“In sad truth, the fact that the legislature passed a bill that is patently unconstitutional [and] defied the Governor’s instruction to correct it … betrays the legislature’s true interest here: to score cheap political points with a facially invalid bill while vilifying the overwhelming majority of dedicated, ethical and hard-working District Attorneys across the state and, at the same time, providing false hope to actual victims of misconduct that this bill could afford relief,” Walden and Gardener said in a joint statement.
They’ve identified seven different provisions of the legislation that they allege are contradictory to the state constitution. They’re nearly identical to the flaws identified by DAASNY in the previous version of the legislation. The New York Law Journal has previously reported on the group’s concerns over the amended version of the bill approved by Cuomo last week.
Among them is an argument that the commission violates the separation of powers doctrine of the state constitution because the panel would be composed of individuals appointed by each branch of state government. That would improperly allow other branches of state government to be involved with disciplining the state’s district attorneys, who are considered part of the executive branch, DAASNY has claimed.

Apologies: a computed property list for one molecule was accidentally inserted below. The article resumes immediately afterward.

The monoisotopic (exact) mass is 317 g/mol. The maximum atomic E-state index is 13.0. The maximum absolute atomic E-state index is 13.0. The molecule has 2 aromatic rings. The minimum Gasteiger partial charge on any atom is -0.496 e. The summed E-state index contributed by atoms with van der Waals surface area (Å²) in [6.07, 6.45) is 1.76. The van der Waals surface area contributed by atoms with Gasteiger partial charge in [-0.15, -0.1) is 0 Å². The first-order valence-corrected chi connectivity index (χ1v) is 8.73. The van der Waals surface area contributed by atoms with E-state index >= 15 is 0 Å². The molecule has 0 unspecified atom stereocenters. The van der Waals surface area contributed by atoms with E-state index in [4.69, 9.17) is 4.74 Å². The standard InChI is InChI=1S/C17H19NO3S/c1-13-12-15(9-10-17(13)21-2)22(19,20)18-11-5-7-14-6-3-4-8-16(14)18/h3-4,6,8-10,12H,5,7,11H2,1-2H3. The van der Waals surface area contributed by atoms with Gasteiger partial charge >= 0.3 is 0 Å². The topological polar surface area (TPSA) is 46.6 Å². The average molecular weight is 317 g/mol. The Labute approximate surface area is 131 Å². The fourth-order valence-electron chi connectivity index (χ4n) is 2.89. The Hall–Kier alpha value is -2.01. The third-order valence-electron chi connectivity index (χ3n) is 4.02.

They’ve also argued that the commission could unconstitutionally interfere with the work of the state’s district attorneys, who may be less willing to pursue difficult prosecutions out of concerns that their operations would be under the scrutiny of a hybrid panel.
Their other concerns deal with oversight of the commission, how it would expand the power of certain judicial officers beyond what’s prescribed in the state constitution, and allegedly deny due process and equal protection rights to the state’s prosecutors.
The legislation signed by Cuomo last week would allow himself, members of the Legislature, and Chief Judge Janet DiFiore to appoint certain individuals to an 11-member panel that would be tasked with reviewing complaints of misconduct against the state’s prosecutors. Supporters of the commission have argued that it would provide stronger oversight over the state’s district attorneys, and prevent wrongful convictions.
Cuomo wrote in a memo approving the bill last week that he supported the legislation, but acknowledged that constitutional flaws remained in the bill. He blamed the Legislature for sending him a bill that was potentially problematic.
“Previously unidentified infirmities — including constitutional separation of powers concerns with both the executive and judiciary — that leave this law vulnerable to legal attack have come into sharp focus with the passage of time and attention to the ongoing legal challenge,” Cuomo wrote. “Still, the Legislature remains unconvinced that changes recommended by the Executive are necessary and determined it best to deliver the bill unchanged.”